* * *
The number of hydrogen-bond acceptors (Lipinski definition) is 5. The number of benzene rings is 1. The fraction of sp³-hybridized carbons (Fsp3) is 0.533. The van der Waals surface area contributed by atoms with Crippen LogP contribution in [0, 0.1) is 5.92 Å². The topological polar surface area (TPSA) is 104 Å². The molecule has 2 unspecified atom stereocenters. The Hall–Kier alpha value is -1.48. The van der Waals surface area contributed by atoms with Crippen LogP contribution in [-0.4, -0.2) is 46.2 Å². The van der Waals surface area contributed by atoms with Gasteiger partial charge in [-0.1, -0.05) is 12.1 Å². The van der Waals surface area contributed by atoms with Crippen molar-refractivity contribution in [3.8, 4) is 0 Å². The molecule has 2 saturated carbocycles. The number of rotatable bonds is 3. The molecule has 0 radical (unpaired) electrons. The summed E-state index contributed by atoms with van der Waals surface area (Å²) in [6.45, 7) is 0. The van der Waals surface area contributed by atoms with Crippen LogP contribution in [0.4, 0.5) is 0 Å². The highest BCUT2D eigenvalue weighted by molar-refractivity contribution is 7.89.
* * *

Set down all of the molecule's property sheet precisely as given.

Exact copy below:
The number of hydrogen-bond acceptors (Lipinski definition) is 5. The number of benzene rings is 1. The fraction of sp³-hybridized carbons (Fsp3) is 0.533. The van der Waals surface area contributed by atoms with Crippen LogP contribution in [0, 0.1) is 5.92 Å². The topological polar surface area (TPSA) is 104 Å². The molecule has 2 unspecified atom stereocenters. The Hall–Kier alpha value is -1.48. The van der Waals surface area contributed by atoms with Crippen LogP contribution in [-0.4, -0.2) is 46.2 Å². The van der Waals surface area contributed by atoms with Gasteiger partial charge in [-0.1, -0.05) is 12.1 Å². The van der Waals surface area contributed by atoms with Crippen molar-refractivity contribution in [3.8, 4) is 0 Å². The molecule has 2 saturated carbocycles. The number of rotatable bonds is 3. The molecule has 0 radical (unpaired) electrons. The summed E-state index contributed by atoms with van der Waals surface area (Å²) in [6.45, 7) is 0. The van der Waals surface area contributed by atoms with Crippen LogP contribution in [0.4, 0.5) is 0 Å². The highest BCUT2D eigenvalue weighted by molar-refractivity contribution is 7.89.